By the late 1870s Sophie had split with Ned and moved to Michigan, partly due to its proximity to Canada, which at the time had no extradition treaty with the United States. There she operated under several aliases, including Kate Loranger and Harriet Smith. The Detroit police soon figured out her true identity and found that she’d learned her craft from New York City experts and had an escape from Sing Sing under her belt.

She tried to commit suicide in 1877 while she was held in the Detroit jail on a shoplifting charge. At the time she was addicted to morphine and was going through painful withdrawal symptoms. While she was in court awaiting a hearing, she violently attacked another prisoner who had insulted her.

Andrew Rogers, Superintendent of the Detroit Police, breathed a sigh of relief when Sophie left Detroit, but by 1880 she’d returned. In March 1881 she tried to shoot George Hendrie, the wealthy owner of the Detroit City Railway. She claimed the married Hendrie had fathered a child with her and she demanded money from him to keep the matter quiet. Hendrie refused to succumb to her blackmail attempts so she confronted him at his office, pistol in hand. Fortunately for Hendrie, she was a lousy shot and the bullet missed its mark.

Andrew Rogers

Andrew Rogers, ca. 1905, Detroit Historical Society

Rogers suspected that Sophie was pickpocketing and shoplifting on his patch again, but she was so clever that it was difficult to get evidence against her, so he resorted to an unusual tactic. He hired a poor Detroit widow, Theresa Lewis, who was desperate for cash, to work as his confidential informant. Theresa’s job was to ingratiate herself with Sophie, spy on her and gather evidence against her to be shared with Rogers and one other trusted police officer.

During the summer of 1881 Theresa went to Sophie’s Detroit house at 23rd and Fort streets and offered to read the bible with her. Sophie had no interest in the bible but she allowed Theresa to stay as a tenant in her home. Theresa moved in and began to spy on the household. She reported her discoveries back to Rogers.

Sophie left town to attend the funeral of President James Garfield in Cleveland, Ohio, on September 21, 1881. Theresa told Rogers that Sophie’s housekeeper, Sarah Brew, began to receive many packages sent from out of town by a “Sarah Smith” after Sophie left. Theresa kept some of the wrappings from the packages and gave them to the police.

Garfield funeral Cleveland

Crowds in Cleveland for the Garfield funeral

Rogers suspected that “Sarah Smith” was actually Sophie and that the packages contained items stolen by her while she was out of town, so he instructed his trusted officer to intercept any packages at the post office that were addressed to Sarah Brew.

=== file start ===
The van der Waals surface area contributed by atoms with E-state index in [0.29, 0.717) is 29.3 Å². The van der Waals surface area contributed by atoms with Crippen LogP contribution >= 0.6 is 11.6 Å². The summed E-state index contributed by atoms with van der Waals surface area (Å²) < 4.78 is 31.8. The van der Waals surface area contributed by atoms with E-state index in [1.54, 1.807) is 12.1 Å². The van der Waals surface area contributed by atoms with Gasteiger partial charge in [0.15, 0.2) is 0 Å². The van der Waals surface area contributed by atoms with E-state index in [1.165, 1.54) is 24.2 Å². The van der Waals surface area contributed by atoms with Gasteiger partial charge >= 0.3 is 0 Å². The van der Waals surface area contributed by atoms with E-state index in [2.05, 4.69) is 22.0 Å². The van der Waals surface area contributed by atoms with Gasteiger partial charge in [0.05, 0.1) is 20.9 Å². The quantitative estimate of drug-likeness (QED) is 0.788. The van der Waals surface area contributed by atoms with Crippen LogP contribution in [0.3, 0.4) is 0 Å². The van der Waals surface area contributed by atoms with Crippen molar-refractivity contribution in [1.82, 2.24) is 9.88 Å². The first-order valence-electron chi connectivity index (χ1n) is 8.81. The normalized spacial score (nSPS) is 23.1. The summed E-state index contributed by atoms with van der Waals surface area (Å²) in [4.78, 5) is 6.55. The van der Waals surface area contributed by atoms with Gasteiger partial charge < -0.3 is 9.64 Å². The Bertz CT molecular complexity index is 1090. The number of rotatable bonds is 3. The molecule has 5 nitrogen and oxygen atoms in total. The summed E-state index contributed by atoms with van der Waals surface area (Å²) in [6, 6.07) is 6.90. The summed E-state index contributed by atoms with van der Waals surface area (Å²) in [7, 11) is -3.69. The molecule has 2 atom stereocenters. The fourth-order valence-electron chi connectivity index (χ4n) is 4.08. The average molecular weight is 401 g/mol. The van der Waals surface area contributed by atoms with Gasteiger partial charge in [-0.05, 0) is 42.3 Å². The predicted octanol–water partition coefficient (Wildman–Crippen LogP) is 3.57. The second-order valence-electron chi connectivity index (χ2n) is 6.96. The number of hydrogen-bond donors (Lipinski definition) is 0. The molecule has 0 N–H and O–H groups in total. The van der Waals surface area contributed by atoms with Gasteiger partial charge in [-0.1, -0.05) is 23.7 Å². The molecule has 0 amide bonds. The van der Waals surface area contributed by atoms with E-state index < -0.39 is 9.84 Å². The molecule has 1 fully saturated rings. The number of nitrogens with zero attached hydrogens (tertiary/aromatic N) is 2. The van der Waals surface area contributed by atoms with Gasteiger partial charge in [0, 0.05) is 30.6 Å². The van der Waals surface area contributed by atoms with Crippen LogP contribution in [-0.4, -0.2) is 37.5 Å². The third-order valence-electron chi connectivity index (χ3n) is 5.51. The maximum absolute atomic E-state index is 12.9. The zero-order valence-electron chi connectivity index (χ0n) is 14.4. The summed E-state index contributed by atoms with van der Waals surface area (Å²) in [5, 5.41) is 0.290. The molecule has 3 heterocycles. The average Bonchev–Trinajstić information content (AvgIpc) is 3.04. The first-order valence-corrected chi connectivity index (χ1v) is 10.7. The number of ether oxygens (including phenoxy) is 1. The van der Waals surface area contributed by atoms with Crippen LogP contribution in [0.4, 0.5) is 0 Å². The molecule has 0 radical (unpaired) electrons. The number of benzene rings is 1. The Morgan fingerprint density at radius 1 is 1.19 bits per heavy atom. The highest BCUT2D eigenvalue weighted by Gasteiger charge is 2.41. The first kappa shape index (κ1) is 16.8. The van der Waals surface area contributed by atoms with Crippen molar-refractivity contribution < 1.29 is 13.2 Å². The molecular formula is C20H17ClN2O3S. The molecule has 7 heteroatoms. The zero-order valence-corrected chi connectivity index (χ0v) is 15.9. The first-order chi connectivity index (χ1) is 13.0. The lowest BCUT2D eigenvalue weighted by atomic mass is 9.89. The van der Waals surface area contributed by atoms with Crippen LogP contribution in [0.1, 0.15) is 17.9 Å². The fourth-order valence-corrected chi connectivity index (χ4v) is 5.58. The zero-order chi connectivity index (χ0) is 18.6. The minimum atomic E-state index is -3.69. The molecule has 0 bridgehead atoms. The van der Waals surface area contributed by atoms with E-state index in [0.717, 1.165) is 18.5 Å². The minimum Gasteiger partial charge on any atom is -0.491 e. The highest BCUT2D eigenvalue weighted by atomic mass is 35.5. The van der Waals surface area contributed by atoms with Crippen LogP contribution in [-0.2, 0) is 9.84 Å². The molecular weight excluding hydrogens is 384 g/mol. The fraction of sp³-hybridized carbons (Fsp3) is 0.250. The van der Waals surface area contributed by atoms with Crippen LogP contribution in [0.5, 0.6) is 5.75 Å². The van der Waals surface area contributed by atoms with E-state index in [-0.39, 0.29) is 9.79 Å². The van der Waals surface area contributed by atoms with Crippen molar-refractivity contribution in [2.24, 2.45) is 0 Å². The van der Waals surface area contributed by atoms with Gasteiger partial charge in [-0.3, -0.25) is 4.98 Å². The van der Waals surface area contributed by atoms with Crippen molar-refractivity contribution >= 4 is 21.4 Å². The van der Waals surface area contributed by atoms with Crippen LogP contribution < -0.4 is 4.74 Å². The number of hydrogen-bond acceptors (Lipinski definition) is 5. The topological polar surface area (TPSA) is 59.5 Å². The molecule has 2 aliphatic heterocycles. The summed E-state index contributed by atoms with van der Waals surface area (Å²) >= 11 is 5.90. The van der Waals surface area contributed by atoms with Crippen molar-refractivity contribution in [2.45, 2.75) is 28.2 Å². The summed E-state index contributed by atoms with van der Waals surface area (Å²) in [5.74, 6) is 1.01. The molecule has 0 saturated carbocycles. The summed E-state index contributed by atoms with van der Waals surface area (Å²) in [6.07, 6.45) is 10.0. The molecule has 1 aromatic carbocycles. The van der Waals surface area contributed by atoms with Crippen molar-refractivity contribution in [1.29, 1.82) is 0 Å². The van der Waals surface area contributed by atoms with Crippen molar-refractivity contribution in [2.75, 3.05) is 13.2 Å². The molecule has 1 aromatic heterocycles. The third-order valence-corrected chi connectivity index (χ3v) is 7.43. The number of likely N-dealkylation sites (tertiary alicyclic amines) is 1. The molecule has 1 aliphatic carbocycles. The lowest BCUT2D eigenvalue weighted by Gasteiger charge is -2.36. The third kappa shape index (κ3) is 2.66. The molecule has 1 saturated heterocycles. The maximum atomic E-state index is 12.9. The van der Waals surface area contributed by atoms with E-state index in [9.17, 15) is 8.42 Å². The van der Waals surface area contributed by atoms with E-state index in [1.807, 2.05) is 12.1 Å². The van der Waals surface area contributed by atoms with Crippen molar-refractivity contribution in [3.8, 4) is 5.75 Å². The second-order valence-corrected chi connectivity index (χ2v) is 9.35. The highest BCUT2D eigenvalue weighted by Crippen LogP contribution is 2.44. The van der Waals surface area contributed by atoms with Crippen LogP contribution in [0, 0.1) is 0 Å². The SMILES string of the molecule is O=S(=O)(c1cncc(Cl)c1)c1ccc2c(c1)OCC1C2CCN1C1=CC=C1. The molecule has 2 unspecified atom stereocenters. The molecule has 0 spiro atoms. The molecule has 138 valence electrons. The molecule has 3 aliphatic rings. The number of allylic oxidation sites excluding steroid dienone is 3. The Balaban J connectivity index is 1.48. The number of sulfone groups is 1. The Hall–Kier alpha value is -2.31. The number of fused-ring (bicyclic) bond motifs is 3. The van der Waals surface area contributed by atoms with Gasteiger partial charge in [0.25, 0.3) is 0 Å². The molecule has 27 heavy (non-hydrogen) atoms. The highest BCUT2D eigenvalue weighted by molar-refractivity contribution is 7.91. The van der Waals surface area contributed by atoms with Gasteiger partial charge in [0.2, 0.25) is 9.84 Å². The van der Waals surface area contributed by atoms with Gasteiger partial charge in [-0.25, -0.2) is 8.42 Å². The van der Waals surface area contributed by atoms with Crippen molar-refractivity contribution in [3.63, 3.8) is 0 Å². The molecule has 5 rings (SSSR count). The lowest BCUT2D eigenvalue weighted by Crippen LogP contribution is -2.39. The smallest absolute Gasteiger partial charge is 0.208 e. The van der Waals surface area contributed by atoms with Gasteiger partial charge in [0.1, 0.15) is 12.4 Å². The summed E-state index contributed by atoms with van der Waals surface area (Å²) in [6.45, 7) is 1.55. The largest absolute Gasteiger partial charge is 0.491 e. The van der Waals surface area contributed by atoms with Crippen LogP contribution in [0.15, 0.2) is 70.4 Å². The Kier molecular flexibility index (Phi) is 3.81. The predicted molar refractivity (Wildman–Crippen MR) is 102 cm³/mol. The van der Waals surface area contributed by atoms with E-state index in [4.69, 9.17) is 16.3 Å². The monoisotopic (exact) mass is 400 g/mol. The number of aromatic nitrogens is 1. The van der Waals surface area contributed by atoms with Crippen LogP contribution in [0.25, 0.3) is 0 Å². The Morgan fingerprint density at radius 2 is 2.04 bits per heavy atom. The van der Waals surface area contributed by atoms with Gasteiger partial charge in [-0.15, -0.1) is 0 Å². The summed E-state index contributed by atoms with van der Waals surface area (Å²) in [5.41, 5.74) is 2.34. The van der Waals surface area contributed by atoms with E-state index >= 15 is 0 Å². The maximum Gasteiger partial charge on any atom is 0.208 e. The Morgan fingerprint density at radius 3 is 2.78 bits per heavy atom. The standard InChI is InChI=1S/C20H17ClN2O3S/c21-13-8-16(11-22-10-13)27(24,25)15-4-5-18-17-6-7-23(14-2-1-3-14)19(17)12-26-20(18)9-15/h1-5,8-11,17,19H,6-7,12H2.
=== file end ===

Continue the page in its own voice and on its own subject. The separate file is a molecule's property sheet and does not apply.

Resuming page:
The Garfield funeral, with its massive crowds, provided abundant prospects for pickpockets, but it wasn’t the only situation that was ripe with opportunities. County fairs, with their large crowds and many distractions, offered exceptional hunting grounds for pickpockets looking to practice their craft. And since the fairs were often held in smaller communities, people were less likely to be on their guard than in the crowded shopping districts of big cities.

The next time Sophie appeared on the radar of Superintendent Rogers, she’d been at a fair in Ann Arbor, Michigan.

Next post: Sophie Lyons Goes to the Fair

Featured photo: Sophie Lyons, CDV by James Alba Bostwick; National Portrait Gallery, Smithsonian Institution; gift of Pinkerton’s, Inc.

Crooks’ Books

Crooks’ Books

The engagement of an internationally known woman criminal to marry the internationally noted criminologist, whose inspiration she was in the preparation of a book on the famous women criminals of all time, was announced today.

 

May Vivienne Churchill, known to the police of three continents as “Chicago May” Churchill, assisted and inspired Netley Lucas, English Criminologist, in the preparation of his book, “Ladies of the Underworld.”

The Baltimore Sun, January 4, 1928

During the early 20th century it was all the rage for reformed crooks (or those who claimed to be “ex”) to publish books about their felonious exploits. The notorious “Chicago May” was supposedly the inspiration for Netley Lucas’ 1927 book “Ladies of the Underworld: The Beautiful, the Damned and Those Who Get Away with It.” May’s own memoir, written with professional help, titled “Chicago May: Her Story by the Queen of Crooks” rolled out in 1928.